A longtime and well-respected librarian at Kansas University who served as the first librarian of the Kenneth Spencer Research Library has died at age 80.
Alexandra “Sandy” Mason specialized in rare book collections and came to KU in 1957. She was appointed as head of special collections in 1963 and became Spencer librarian in 1975.
“She was enormously well-respected professionally, both in this country and abroad,” said Bill Mitchell, a former associate special collections librarian who had worked with Mason from her arrival until her retirement in 1999.
She always looked to the future, said William Crowe, a former dean of libraries at KU who succeeded Mason, beginning new collections in areas like science fiction and modern American poetry.
Though KU lacked the resources of many other libraries at the time, Mason was able maximize every dollar.
While at Indiana University, he recalled how that university aggressively tried to recruit Mason away from KU.
She declined, saying she still had work to do at KU, Crowe said.
Mason was inducted into the KU Women’s Hall of Fame in 1980. Crowe said she represented the last link to the “golden age” of KU libraries in the 1950s, under the leadership of Chancellor Franklin Murphy and the head librarian Robert Vosper.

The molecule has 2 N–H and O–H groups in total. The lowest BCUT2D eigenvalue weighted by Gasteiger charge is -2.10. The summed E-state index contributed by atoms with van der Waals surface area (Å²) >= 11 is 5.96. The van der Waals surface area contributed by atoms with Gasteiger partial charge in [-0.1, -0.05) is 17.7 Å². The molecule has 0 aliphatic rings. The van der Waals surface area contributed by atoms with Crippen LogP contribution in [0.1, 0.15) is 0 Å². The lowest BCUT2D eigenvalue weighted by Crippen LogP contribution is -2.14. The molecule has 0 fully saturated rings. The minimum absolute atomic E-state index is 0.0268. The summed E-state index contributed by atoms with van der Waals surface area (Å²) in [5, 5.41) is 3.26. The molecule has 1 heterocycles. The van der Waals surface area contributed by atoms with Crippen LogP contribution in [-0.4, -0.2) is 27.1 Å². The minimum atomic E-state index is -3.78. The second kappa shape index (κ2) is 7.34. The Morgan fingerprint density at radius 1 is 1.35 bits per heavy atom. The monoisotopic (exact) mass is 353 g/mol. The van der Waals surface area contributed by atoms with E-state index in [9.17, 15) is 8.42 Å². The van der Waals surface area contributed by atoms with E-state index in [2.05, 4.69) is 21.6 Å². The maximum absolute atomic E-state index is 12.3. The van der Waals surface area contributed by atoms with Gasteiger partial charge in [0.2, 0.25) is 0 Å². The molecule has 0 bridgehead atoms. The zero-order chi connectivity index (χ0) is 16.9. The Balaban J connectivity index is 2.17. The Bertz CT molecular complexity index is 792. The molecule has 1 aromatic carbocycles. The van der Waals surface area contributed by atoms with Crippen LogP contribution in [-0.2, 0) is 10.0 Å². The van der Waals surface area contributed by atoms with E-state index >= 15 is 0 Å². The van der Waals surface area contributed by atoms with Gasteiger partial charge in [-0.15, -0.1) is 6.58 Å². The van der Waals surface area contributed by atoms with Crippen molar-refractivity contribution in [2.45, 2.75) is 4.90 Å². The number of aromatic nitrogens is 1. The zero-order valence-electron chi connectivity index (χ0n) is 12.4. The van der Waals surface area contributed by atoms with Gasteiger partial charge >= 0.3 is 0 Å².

Crowe recalled how she didn’t fit the mold of the typical librarian — she drove a red sports car and talked tough, he said.
She wasn’t afraid to march into his office and advocate for changing something she thought was going wrong, Crowe said, though she always did it politely.
She also worked well with Helen Foresman Spencer, who donated the funds for the library to honor her husband, Mitchell said. Both shared an exacting attention to detail and a desire to see the Spencer library reach its maximum potential.
“Sandy and Helen were kindred spirits,” Mitchell said.
Younger students were important to Mason, too. Beth Whittaker, today’s Spencer librarian, said Mason was the one who inspired her to pursue her career path. Mason always took time out of her schedule to help her and others like her, Whittaker said.
“I really do like the work I’m trying to do at Spencer,” she said. “And she’s the foundation of everything. It’s the end of an era.”